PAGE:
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RAW or JPEG? (IQ #3)

Welcome to the third in a growing series of articles aimed at improving the IQ (Image Quality) of our cameras. Today's topic is Raw versus JPEG shooting.


One of the bigger questions that new DLSR buyers face is whether to use Raw mode or continue shooting in JPEG mode like they always have. Before deciding whether to shoot raw or jpeg (or both), we need to understand the difference, and the implications when out shooting.

What is a raw file?

  • A raw file is not an image file yet, at this stage it's simply data that can be used to create an image.
  • Needs specialised software to convert to an image file.
  • Is typically a proprietary file format. Each manufacturer has their own raw format, even different camera models use different formats. Some open-source formats exist (such as Adobe's DNG) but these are not overly popular.
  • All images start out as raw files, even out-of-cam jpegs. The camera sometimes converts the resulting raw into a useable photograph.
  • Has a higher bit depth of 12 or 14 bits compared to 8-bit jpegs. This gives less chance of posterisation, especially in the darker areas of an image
  • Has a much larger file size than a jpeg - if a standard 10MP jpeg is 2.5MB, then an uncompressed raw will be around 10-15MB. Can either be compressed or uncompressed.
  • Has not had sharpening, white balance correction, tone curve, saturation, contrast, noise reduction, etc applied yet.
  • As a result has higher dynamic range and the potential for the best possible image quality

A raw file is therefore suitable if you plan to edit the images yourself before printing. Jpeg files will have most of the corrections readily applied. This means that once you get your files on the computer you have less chance to heavily manipulate them.

Botched up a shot? It'll be very difficult to correct in jpeg while being very easy to correct in the raw development stage.

What is a jpeg file?

  • A jpeg file is a regular image format. It's extremely widespread and is probably the most common image format out there. It stands for Joint Photographic Experts Group.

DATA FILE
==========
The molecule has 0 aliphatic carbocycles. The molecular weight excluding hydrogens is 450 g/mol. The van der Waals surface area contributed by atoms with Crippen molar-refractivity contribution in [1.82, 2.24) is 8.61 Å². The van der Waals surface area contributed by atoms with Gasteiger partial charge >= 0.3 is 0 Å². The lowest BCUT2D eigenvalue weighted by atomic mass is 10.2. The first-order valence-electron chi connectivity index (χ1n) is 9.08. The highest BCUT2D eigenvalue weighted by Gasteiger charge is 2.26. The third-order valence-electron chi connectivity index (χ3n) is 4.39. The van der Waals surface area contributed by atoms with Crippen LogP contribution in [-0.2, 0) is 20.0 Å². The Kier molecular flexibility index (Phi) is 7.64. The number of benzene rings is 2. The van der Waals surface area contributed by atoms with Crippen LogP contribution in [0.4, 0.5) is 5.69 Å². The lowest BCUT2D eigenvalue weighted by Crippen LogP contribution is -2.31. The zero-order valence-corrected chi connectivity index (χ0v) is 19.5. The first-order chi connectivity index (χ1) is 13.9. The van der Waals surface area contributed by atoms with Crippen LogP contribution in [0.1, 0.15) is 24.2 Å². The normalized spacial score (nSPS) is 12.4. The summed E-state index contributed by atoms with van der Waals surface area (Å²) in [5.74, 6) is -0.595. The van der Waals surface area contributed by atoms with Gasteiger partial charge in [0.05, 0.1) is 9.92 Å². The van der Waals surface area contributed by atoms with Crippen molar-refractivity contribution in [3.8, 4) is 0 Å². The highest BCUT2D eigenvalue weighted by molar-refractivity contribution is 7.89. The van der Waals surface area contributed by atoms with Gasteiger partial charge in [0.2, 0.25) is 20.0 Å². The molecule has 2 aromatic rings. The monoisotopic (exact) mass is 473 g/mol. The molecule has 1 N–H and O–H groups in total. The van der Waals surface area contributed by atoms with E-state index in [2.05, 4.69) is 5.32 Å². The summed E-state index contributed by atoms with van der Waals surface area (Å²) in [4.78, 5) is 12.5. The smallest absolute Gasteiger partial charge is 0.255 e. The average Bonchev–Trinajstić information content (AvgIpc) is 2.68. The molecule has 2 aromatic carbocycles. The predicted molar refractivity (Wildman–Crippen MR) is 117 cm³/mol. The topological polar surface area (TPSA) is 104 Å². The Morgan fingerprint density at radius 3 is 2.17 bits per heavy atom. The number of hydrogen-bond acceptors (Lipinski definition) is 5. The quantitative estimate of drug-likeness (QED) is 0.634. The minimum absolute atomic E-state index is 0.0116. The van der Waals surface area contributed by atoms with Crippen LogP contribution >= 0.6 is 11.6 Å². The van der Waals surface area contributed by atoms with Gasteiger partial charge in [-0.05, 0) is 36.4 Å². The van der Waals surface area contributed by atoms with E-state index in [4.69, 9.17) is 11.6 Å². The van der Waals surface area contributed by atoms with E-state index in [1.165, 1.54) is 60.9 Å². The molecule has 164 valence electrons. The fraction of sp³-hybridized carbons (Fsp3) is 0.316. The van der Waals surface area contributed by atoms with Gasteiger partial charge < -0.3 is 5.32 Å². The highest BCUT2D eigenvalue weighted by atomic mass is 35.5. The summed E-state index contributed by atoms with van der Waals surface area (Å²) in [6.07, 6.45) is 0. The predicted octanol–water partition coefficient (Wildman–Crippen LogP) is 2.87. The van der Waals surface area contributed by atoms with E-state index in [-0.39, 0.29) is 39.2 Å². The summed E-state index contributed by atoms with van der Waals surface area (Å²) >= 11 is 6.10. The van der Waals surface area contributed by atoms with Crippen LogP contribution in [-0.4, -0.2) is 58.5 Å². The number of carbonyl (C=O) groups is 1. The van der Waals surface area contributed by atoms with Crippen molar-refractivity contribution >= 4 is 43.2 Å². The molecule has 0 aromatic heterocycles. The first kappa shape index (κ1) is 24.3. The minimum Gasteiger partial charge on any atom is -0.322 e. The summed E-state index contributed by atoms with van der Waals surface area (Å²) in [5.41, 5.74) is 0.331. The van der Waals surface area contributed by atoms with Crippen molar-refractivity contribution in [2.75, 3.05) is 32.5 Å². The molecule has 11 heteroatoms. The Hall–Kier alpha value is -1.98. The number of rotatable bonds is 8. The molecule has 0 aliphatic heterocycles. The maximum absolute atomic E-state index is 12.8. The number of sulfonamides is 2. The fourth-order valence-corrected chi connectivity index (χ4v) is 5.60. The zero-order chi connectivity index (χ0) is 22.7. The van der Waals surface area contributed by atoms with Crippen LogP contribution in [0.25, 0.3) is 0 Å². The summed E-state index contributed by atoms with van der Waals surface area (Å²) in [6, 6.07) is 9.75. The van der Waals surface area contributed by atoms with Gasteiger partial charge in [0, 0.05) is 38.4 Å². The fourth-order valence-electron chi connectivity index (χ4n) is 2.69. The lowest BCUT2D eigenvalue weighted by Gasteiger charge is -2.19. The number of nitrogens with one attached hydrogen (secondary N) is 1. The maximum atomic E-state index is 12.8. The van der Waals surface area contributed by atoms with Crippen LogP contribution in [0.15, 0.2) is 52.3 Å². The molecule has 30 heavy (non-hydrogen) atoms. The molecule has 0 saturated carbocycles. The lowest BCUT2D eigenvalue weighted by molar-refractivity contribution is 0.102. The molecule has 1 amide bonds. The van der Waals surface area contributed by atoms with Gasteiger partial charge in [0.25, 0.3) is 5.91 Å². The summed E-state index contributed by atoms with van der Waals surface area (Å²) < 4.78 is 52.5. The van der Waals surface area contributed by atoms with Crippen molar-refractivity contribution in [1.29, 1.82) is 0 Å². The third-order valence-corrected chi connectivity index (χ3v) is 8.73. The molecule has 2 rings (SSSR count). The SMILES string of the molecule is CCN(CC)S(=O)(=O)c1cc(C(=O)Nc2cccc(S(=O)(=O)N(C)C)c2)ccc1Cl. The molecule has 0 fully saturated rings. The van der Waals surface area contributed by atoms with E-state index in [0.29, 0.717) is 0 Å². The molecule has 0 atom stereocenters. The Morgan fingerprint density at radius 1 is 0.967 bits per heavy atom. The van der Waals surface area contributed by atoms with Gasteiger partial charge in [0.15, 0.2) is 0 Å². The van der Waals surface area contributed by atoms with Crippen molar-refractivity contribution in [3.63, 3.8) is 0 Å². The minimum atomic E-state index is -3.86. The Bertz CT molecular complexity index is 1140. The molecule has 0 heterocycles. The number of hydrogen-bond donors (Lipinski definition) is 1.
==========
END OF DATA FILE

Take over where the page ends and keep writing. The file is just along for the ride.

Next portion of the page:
• Doesn't need any extra software to view. Most web browsers are capable of viewing jpeg files easily (check individual settings though)
  • Since it's already converted, it can be used 'as-is' - making it great for a fast workflow.
  • It is extremely compressed. You can fit much more onto a single memory card. Almost no compression artifacts visible in superfine and standard jpeg files.
  • Had all major settings applied already.

Therefore, a jpeg file is extremely suitable for printing straight from the camera. Usually you can apply some styles on your camera (such as 'Vivid' mode) for added or reduced effects.

If you're looking for a quick and easy workflow then opt for one that is jpeg-based. However, there are programs like Adobe's Lightroom that work great to speed up a raw-based workflow. However, each file will still need a conversion to a jpeg to be useable.

photographers have to get it right more often when shooting jpeg...

A jpeg is great for sports photographers because of the reduced file-sizes, increased buffer capabilities, and ease of transmission. A news editor doesn't have the time to stay converting raw files!

The biggest negative is that photographers have less latitude on the computer. They have to "get it right" more often when out shooting. Some cameras also benefit greatly from raw as they have weak built-in jpeg converters.

So which to choose?

Ultimately, it's a matter of convenience versus ultimate quality, which is always down to personal choice. You can't print a raw file as quickly as you can a jpeg. Then again, you can lose quality editing a jpeg file while losing nothing in raw.

If you've made your choice, then that's great. For everyone else... Food for thought.

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